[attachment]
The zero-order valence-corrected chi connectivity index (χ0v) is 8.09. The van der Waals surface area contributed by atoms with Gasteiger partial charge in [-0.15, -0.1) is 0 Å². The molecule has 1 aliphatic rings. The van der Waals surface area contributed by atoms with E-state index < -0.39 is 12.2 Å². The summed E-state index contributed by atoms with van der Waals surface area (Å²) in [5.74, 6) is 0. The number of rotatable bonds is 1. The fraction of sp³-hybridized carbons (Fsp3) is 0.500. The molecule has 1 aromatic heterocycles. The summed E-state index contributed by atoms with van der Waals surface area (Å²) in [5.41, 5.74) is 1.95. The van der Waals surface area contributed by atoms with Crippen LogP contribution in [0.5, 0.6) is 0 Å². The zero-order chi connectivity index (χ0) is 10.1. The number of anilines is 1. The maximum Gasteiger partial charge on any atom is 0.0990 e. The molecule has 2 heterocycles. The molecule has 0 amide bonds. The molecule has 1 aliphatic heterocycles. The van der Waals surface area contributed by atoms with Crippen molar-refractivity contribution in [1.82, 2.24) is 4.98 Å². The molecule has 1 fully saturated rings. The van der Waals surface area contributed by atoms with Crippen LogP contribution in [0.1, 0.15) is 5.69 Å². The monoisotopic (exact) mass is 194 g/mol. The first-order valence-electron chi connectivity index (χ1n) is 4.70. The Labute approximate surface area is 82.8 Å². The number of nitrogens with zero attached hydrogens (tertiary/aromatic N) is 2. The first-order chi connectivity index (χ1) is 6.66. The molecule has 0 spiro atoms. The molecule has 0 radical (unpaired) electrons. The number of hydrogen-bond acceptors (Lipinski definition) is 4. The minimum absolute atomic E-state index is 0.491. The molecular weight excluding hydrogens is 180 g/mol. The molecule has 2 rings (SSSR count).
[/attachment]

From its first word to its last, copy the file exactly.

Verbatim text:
The zero-order valence-corrected chi connectivity index (χ0v) is 8.09. The van der Waals surface area contributed by atoms with Gasteiger partial charge in [-0.15, -0.1) is 0 Å². The molecule has 1 aliphatic rings. The van der Waals surface area contributed by atoms with E-state index < -0.39 is 12.2 Å². The summed E-state index contributed by atoms with van der Waals surface area (Å²) in [5.74, 6) is 0. The number of rotatable bonds is 1. The fraction of sp³-hybridized carbons (Fsp3) is 0.500. The molecule has 1 aromatic heterocycles. The summed E-state index contributed by atoms with van der Waals surface area (Å²) in [5.41, 5.74) is 1.95. The van der Waals surface area contributed by atoms with Crippen LogP contribution in [0.5, 0.6) is 0 Å². The zero-order chi connectivity index (χ0) is 10.1. The number of anilines is 1. The maximum Gasteiger partial charge on any atom is 0.0990 e. The molecule has 2 heterocycles. The molecule has 0 amide bonds. The molecule has 1 aliphatic heterocycles. The van der Waals surface area contributed by atoms with Crippen molar-refractivity contribution in [1.82, 2.24) is 4.98 Å². The molecule has 1 fully saturated rings. The van der Waals surface area contributed by atoms with Crippen LogP contribution in [0.1, 0.15) is 5.69 Å². The monoisotopic (exact) mass is 194 g/mol. The first-order valence-electron chi connectivity index (χ1n) is 4.70. The Labute approximate surface area is 82.8 Å². The number of nitrogens with zero attached hydrogens (tertiary/aromatic N) is 2. The first-order chi connectivity index (χ1) is 6.66. The molecule has 0 spiro atoms. The molecule has 0 radical (unpaired) electrons. The number of hydrogen-bond acceptors (Lipinski definition) is 4. The minimum absolute atomic E-state index is 0.491. The molecular weight excluding hydrogens is 180 g/mol. The molecule has 2 rings (SSSR count).